Legal News | 11.11.21
Don’t put off until tomorrow what you can do today?
While Benjamin Franklin may well have had the right idea when he said ‘don’t put off until tomorrow what you can do today’, many of us are still guilty of simply saying ‘I’ll do that tomorrow’.
If this sounds like you, why not make a change and tick a couple of things off your ‘to do’ list?
1. Lasting Powers of Attorney (LPAs)
There are two types of LPA: Financial Affairs and Health and Welfare.
A Lasting Power of Attorney for Financial Affairs allows you to choose people (called attorneys) to make decisions regarding your finances and property on your behalf. This can include paying bills, operating bank accounts and selling your property, if required.
You can choose when your attorneys can step in, be it:
a) when you are no longer capable of making decisions for yourself; or
b) if you decide that you could do with some help dealing with the day-to-day running of your finances.
A Lasting Power of Attorney for Health and Welfare allows your attorneys to make decisions on your behalf regarding where you live, the medical treatment you receive and your day-to-day needs. This type of LPA can also incorporate instructions regarding the type of life sustaining treatment that you may or may not wish to receive, as well as who should make any decisions regarding your end of life care.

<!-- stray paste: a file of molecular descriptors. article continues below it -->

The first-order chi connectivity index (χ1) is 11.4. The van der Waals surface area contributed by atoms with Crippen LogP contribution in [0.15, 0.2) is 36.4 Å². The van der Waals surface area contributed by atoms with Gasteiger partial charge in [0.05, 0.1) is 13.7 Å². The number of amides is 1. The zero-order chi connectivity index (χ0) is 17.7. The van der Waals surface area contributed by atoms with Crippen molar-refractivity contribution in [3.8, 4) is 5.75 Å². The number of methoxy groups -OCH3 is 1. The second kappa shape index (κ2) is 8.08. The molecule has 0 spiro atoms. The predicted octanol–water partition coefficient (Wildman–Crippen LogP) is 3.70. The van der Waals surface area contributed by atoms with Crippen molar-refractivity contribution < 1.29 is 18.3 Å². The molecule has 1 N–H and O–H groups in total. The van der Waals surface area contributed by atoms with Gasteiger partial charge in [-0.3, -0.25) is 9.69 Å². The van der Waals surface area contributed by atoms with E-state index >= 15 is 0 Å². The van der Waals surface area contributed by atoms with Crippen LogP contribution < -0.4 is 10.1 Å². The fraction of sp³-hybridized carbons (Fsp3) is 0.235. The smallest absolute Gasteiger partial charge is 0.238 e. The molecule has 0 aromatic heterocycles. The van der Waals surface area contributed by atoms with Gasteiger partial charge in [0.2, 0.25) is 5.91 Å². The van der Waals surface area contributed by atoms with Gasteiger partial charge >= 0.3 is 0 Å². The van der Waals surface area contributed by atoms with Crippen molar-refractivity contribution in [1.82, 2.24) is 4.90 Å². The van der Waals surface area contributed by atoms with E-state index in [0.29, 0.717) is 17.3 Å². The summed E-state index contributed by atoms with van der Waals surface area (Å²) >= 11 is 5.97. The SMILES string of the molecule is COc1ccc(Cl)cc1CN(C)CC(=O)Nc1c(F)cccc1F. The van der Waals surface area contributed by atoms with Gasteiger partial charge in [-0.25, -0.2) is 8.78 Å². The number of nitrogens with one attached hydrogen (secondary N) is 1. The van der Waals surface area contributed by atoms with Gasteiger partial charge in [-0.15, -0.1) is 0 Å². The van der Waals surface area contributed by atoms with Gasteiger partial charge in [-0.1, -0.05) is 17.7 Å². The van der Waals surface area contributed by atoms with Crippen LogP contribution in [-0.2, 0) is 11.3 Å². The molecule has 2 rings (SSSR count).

In contrast to the LPA for Financial Affairs, the Health and Welfare LPA can only be used once you no longer have the mental capacity to make these types of decisions for yourself.
If you opt not to make Lasting Powers of Attorney and subsequently lose capacity, an application will need to be made to the Court of Protection for a deputy to be appointed to act on your behalf. This can be a costly and time consuming process and the Court of Protection is generally reluctant to appoint Health and Welfare deputies.
2. Your Will
A valid Will allows you to appoint trusted people (your executors) to administer your estate after your death. In addition, a Will provides the opportunity to set out to whom you wish to leave your estate, be it personal possessions, a property or cash gifts. Parents can also use their Will to formally appoint guardians for their children, should they die while they are under 18 years of age.
A well-drafted Will can also contain important tax savings provisions, meaning more of your estate passes to those you love, rather than to HMRC.
Without a Will, the distribution of your estate will follow the intestacy rules, which might not mean the outcome you had anticipated.
If you would like to discuss getting your affairs in order, so you can tick some things off your ‘to do’ list, please get in touch with your usual contact or email us at firstname.lastname@example.org.